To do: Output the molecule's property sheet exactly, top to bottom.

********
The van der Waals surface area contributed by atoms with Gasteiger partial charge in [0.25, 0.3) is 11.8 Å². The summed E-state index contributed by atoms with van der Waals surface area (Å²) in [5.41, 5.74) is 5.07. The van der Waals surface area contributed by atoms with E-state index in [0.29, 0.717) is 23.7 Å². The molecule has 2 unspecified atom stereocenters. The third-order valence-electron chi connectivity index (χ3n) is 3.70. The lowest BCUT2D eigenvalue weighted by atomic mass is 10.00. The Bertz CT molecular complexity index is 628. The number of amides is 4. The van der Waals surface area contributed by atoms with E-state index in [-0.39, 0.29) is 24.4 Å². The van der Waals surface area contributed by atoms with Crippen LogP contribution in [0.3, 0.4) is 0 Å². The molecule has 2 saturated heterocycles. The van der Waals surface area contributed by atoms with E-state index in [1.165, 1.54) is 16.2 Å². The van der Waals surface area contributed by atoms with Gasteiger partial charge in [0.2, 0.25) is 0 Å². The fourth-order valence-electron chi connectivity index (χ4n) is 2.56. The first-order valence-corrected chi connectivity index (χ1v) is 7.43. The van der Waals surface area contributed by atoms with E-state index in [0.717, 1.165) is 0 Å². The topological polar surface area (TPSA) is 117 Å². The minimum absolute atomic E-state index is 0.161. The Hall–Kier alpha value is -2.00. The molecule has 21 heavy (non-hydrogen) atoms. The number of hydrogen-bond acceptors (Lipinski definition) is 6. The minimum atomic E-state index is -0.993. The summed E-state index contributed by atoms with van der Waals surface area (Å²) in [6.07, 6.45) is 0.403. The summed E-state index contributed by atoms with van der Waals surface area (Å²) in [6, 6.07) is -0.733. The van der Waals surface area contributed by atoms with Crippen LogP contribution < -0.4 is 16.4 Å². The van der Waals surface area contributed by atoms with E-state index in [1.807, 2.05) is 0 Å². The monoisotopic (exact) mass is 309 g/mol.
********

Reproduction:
The van der Waals surface area contributed by atoms with Gasteiger partial charge in [0.25, 0.3) is 11.8 Å². The summed E-state index contributed by atoms with van der Waals surface area (Å²) in [5.41, 5.74) is 5.07. The van der Waals surface area contributed by atoms with E-state index in [0.29, 0.717) is 23.7 Å². The molecule has 2 unspecified atom stereocenters. The third-order valence-electron chi connectivity index (χ3n) is 3.70. The lowest BCUT2D eigenvalue weighted by atomic mass is 10.00. The Bertz CT molecular complexity index is 628. The number of amides is 4. The van der Waals surface area contributed by atoms with E-state index in [-0.39, 0.29) is 24.4 Å². The van der Waals surface area contributed by atoms with Crippen LogP contribution in [0.3, 0.4) is 0 Å². The molecule has 2 saturated heterocycles. The van der Waals surface area contributed by atoms with E-state index in [1.165, 1.54) is 16.2 Å². The van der Waals surface area contributed by atoms with Gasteiger partial charge in [0.2, 0.25) is 0 Å². The fourth-order valence-electron chi connectivity index (χ4n) is 2.56. The first-order valence-corrected chi connectivity index (χ1v) is 7.43. The van der Waals surface area contributed by atoms with E-state index in [0.717, 1.165) is 0 Å². The topological polar surface area (TPSA) is 117 Å². The minimum absolute atomic E-state index is 0.161. The Hall–Kier alpha value is -2.00. The molecule has 21 heavy (non-hydrogen) atoms. The number of hydrogen-bond acceptors (Lipinski definition) is 6. The minimum atomic E-state index is -0.993. The summed E-state index contributed by atoms with van der Waals surface area (Å²) in [6.07, 6.45) is 0.403. The summed E-state index contributed by atoms with van der Waals surface area (Å²) in [6, 6.07) is -0.733. The van der Waals surface area contributed by atoms with Crippen LogP contribution < -0.4 is 16.4 Å². The van der Waals surface area contributed by atoms with E-state index in [1.807, 2.05) is 0 Å². The monoisotopic (exact) mass is 309 g/mol.